I reserve the right to use a number system with any integer base without prior notice.
              Generalizations are understood to be "often" true, but not true in every case.

              Comment


              • #8
                If the part has a long handle I do jobs like this on the vertical mill using a pin or boss with a retainer at the top to stop the part lifting, otherwise clamped to the rotary table. Cut full depth, deal with the corners first, light cuts, always feed against rotation of cutter. Don't let go of the handle!

                Comment


                • #9
                  Nothing wrong there, I had to do similar shortly after I got my Rivett. The changegear carrier was broken and I had to fit a replacement... no easy task since none of the parts are really interchangeable between machines. I had to clearance one of the T slots that locks it to the lathe bed, and rigged up pretty much the same thing on my little mill. It was a non-stop pucker-fest but it got the job done nicely.
                  Max
                  http://joyofprecision.com/

                  Comment


                  • #10
                    This is how you make do with what you've got. Pretty much what HSM is about. Kudos!
                    Kansas City area

                    Comment


                    • #11
                      I have become quite good at extemporizing, over the years. I have better tools now than I did years ago, both mechanical and electronic. I need to do some things that I do not have the tools for every so often to keep my hand in.

                      What it REALLY does is re-prioritize the list of items for acquisition.

                      If this sort of operation is going to come up this much, the R/T has moved up the list! But it is still waiting on more action with the Benchmaster, so I can use that and get a handle on what is reasonable to expect and how table travel works out. I REALLY want to find one of those 36" tables for the B-M.......

                      This adjustment device will be immediately useful in finishing the B-M, but it is also somewhat in the nature of "displacement activity", because I am tired of working on the B-M for the moment. I can only take so much scraping for simultaneous alignment in 3 dimensions at any given time before I need to do something else..

                      Left on the list for this project is cutting a keyway in the ram, cutting a slot for the worm retainer, and making the retainer itself.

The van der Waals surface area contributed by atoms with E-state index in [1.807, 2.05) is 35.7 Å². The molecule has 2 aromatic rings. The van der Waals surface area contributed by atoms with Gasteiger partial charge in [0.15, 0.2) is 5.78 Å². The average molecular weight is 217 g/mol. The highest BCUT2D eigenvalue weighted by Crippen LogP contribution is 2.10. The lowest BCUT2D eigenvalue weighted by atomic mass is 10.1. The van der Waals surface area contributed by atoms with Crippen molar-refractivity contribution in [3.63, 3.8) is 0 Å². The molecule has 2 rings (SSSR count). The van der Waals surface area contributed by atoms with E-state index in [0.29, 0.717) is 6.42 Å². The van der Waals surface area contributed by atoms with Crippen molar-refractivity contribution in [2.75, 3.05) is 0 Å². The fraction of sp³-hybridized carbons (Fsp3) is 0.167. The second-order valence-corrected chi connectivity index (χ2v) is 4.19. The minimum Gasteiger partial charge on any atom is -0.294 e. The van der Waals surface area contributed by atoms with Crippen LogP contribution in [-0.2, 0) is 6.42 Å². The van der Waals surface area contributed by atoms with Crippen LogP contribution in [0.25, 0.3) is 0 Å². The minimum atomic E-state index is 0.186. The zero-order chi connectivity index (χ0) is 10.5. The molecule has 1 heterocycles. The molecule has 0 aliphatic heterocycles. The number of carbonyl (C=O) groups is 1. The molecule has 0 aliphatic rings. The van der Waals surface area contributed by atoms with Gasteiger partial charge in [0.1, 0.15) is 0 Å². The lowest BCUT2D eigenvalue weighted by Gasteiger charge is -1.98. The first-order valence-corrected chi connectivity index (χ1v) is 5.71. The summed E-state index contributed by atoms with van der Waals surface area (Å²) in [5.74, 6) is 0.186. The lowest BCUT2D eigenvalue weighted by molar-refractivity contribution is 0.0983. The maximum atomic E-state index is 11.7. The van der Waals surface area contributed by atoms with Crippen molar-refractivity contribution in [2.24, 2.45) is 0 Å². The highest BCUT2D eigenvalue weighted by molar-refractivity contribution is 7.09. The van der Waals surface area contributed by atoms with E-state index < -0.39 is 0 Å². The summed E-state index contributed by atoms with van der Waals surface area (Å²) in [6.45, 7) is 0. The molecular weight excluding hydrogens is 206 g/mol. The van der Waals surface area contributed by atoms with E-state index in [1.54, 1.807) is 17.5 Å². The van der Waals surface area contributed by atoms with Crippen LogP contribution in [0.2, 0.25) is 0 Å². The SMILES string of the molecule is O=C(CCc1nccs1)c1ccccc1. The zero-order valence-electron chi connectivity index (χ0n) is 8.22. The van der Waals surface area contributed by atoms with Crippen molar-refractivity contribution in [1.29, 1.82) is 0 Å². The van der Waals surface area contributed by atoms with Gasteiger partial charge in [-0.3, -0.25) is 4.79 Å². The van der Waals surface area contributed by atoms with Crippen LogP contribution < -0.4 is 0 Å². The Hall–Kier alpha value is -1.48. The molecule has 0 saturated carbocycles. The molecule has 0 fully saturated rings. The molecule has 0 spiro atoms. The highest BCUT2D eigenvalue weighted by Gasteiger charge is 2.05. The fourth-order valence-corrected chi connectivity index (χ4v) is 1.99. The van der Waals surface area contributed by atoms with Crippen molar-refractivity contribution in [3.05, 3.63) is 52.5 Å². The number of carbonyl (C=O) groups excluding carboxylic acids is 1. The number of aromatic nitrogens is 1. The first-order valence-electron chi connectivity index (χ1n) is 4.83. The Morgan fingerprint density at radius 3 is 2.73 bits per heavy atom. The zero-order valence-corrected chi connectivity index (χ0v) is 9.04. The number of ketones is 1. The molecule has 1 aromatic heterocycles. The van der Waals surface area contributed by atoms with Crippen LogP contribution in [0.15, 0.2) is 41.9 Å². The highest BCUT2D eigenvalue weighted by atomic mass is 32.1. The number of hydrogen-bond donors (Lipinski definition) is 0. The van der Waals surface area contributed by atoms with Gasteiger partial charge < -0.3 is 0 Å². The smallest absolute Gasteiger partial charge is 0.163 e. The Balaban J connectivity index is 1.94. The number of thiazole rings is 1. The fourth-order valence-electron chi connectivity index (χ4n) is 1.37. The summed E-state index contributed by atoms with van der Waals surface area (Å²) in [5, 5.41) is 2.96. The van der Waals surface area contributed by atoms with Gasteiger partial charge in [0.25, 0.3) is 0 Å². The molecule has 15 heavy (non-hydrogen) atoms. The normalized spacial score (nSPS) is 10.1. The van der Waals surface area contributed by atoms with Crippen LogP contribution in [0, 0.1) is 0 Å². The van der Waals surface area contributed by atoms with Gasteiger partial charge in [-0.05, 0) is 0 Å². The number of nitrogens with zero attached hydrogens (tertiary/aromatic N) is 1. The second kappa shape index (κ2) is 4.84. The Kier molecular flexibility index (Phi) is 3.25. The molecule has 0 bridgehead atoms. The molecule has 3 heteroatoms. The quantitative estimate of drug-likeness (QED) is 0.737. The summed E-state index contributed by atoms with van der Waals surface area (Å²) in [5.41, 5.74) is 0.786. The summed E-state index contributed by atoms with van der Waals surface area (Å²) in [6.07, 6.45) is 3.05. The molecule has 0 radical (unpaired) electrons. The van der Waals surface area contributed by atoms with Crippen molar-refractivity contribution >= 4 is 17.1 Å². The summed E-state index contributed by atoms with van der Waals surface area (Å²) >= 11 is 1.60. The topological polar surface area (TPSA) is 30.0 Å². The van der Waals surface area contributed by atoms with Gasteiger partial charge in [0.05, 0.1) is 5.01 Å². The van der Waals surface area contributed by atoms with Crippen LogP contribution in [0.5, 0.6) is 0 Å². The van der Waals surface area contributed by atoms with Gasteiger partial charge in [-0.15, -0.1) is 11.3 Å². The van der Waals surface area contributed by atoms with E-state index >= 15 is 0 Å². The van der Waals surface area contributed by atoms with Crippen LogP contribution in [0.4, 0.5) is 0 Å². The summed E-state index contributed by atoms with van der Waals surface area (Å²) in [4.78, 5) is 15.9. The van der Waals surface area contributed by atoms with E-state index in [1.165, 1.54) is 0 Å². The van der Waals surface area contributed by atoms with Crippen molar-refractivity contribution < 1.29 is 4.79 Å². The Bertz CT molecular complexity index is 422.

Last edited by J Tiers; 01-23-2017, 07:50 PM.
                      CNC machines only go through the motions.

                      Ideas expressed may be mine, or from anyone else in the universe.
                      Not responsible for clerical errors. Or those made by lay people either.
                      Number formats and units may be chosen at random depending on what day it is.
                      I reserve the right to use a number system with any integer base without prior notice.
                      Generalizations are understood to be "often" true, but not true in every case.

                      Comment


                      • #12
                        Why don't you make a rotary table, that's basically what your current project is. You could make it with a lower profile than the average comercial offering.

                        Comment


                        • #13
                          Originally posted by Robin R View Post
                          Why don't you make a rotary table, that's basically what your current project is. You could make it with a lower profile than the average comercial offering.
                          Cuz I really don't particularly want to, actually. But, yes, this is pretty similar in the basics. I DO have a design in the works. But it's really duplicating things that have been done for decades, and the low profile is harder to achieve than you might think, so there may not be a lot of advantage to offset the work involved, when a couple hundred bucks gets the coon.

                          For your amusement, here is HORRIBLE HERESY a milling cutter in a drill chuck.......it can't work, it will make your hair fall out, it will make you cross-eyed, you CAN'T DO THAT.



                          It worked fine, it was the only way to do the job because the slot was very deep, and my hair fell out long ago..... cross-eyed we can argue about.
                          CNC machines only go through the motions.

                          Ideas expressed may be mine, or from anyone else in the universe.
                          Not responsible for clerical errors. Or those made by lay people either.
                          Number formats and units may be chosen at random depending on what day it is.
                          I reserve the right to use a number system with any integer base without prior notice.
                          Generalizations are understood to be "often" true, but not true in every case.

                          Comment